Of course, there's a lot of suggestibility when it comes to talking about emotions. If I were being paid to blog about being pregnant and how I felt about being pregnant I would probably attribute a lot of things to it that I don't when I'm just going about my life. Which is why I was interested to find a link to this article, from New York magazine. Now, you might think that reading an article with the subtitle "Why Parents Hate Parenting" might be a bad idea for a 39-week pregnant lady, sentimental or otherwise. But it's a strong article because instead of falling into the normal lifestyle carping (singles are happier! no marrieds! no parents!) she sets out to solve the seeming paradox of why studies have consistently found parents less happy than those without kids although almost no parents would say this. A lot of it is what you'd expect: parents are in denial, parents expectations have become too high, etc. But the real meat comes at the end, when she demonstrates how, like always with such studies but is so rarely mentioned, it really comes down to the questions being asked. When you ask moment to moment things, like, do you have more stress, of course parents say yes. But when you look at more existential questions, like feelings of loneliness, parents come out as less depressed. One of the parents are less happy people doesn't buy it, because life is actually experience as series of moments, not as what we make it in reflection. I'm not so sure. I've always been fond of what Annie Dillard says, that good days are not hard to find, it's good lives, and that a day spent reading is not always a good day but a life spent reading is always a good life. People like to tell aspiring creative types or whoever that you have to enjoy every part of the process, the doing, not just the having done. But the process sucks lots of the time for almost everyone. So if we are not so happy moment to moment, but construct ourselves that way in retrospect, is that really such a failure? "Being in the moment" may be a balm against anxiety, but does it take us away from where the meanings are - in where we've come from and where we're going?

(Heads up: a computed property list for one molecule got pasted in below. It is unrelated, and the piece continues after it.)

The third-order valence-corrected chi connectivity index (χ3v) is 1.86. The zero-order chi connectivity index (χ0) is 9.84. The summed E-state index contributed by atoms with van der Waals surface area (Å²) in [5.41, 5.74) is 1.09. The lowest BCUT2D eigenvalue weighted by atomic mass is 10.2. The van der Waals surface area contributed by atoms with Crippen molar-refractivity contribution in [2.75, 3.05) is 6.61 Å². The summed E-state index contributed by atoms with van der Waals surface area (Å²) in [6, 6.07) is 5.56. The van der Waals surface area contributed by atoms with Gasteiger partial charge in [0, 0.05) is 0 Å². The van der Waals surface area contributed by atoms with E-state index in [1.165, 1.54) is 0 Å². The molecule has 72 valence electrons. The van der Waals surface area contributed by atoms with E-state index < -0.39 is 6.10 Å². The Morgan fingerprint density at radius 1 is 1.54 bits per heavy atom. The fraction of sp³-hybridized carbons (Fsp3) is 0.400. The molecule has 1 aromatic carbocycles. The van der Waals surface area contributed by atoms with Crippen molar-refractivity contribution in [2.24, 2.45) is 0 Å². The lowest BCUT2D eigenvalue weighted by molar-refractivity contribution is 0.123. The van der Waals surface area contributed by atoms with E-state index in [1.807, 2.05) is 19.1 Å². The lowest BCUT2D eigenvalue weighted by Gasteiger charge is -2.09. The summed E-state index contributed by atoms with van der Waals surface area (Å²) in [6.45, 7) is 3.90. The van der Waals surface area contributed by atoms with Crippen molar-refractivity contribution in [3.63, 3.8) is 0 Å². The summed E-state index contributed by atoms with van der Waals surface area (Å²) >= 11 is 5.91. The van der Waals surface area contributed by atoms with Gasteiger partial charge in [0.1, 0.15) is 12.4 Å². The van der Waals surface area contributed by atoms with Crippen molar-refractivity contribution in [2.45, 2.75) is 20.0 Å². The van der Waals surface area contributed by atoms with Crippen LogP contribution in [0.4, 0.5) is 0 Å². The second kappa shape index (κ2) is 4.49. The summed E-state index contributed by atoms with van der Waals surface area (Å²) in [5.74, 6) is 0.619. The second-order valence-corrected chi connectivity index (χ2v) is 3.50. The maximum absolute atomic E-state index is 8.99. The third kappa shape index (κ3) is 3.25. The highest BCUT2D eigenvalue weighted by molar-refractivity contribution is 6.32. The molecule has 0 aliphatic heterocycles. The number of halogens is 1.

So I was thinking about this and thinking maybe I'm not so unsentimental after all, and then I came across Philip Levine's wonderful poem "You Can Have It" in Rita Dove's new anthology, and thought especially about these lines:

. . . We were twenty
for such a short time and always in
the wrong clothes, crusted with dirt
and sweat. I think now we were never twenty.

In 1948 the city of Detroit, founded
by de la Mothe Cadillac for the distant purposes
of Henry Ford, no one wakened or died,
no one walked the streets or stoked a furnace,

for there was no such year, and now
that year has fallen off all the old newspapers,
calendars, doctor's appointments, bonds
wedding certificates, diveres licenses.

The city slept. The snow turned to ice.
The ice to standing pools or rivers
racing in the gutters. Then the bright grass rose
between the thousands of cracked squares,

and that grass died. I give you back 1948.